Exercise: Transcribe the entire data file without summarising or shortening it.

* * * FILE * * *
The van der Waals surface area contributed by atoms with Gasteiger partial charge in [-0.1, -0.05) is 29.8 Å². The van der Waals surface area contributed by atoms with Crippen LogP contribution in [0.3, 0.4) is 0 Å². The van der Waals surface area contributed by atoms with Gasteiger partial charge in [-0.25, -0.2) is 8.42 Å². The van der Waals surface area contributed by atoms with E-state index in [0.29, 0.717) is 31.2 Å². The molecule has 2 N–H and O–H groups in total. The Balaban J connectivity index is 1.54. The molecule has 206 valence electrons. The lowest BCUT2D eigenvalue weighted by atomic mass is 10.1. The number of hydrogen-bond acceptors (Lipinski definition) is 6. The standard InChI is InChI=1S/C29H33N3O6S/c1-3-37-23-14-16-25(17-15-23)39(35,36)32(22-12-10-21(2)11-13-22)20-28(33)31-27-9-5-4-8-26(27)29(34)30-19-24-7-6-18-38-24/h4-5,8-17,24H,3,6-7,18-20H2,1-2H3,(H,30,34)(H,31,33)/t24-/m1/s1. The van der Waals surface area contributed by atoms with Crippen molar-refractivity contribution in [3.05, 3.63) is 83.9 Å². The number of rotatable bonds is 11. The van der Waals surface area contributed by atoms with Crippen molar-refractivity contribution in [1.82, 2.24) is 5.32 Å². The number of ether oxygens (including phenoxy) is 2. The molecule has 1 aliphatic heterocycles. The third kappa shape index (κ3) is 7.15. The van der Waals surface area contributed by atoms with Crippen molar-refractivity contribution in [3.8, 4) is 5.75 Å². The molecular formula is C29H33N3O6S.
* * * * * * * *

The van der Waals surface area contributed by atoms with Gasteiger partial charge in [-0.1, -0.05) is 29.8 Å². The van der Waals surface area contributed by atoms with Crippen LogP contribution in [0.3, 0.4) is 0 Å². The van der Waals surface area contributed by atoms with Gasteiger partial charge in [-0.25, -0.2) is 8.42 Å². The van der Waals surface area contributed by atoms with E-state index in [0.29, 0.717) is 31.2 Å². The molecule has 2 N–H and O–H groups in total. The Balaban J connectivity index is 1.54. The molecule has 206 valence electrons. The lowest BCUT2D eigenvalue weighted by atomic mass is 10.1. The number of hydrogen-bond acceptors (Lipinski definition) is 6. The standard InChI is InChI=1S/C29H33N3O6S/c1-3-37-23-14-16-25(17-15-23)39(35,36)32(22-12-10-21(2)11-13-22)20-28(33)31-27-9-5-4-8-26(27)29(34)30-19-24-7-6-18-38-24/h4-5,8-17,24H,3,6-7,18-20H2,1-2H3,(H,30,34)(H,31,33)/t24-/m1/s1. The van der Waals surface area contributed by atoms with Crippen molar-refractivity contribution in [3.05, 3.63) is 83.9 Å². The number of rotatable bonds is 11. The van der Waals surface area contributed by atoms with Crippen molar-refractivity contribution in [1.82, 2.24) is 5.32 Å². The number of ether oxygens (including phenoxy) is 2. The molecule has 1 aliphatic heterocycles. The third kappa shape index (κ3) is 7.15. The van der Waals surface area contributed by atoms with Crippen molar-refractivity contribution in [3.8, 4) is 5.75 Å². The molecular formula is C29H33N3O6S.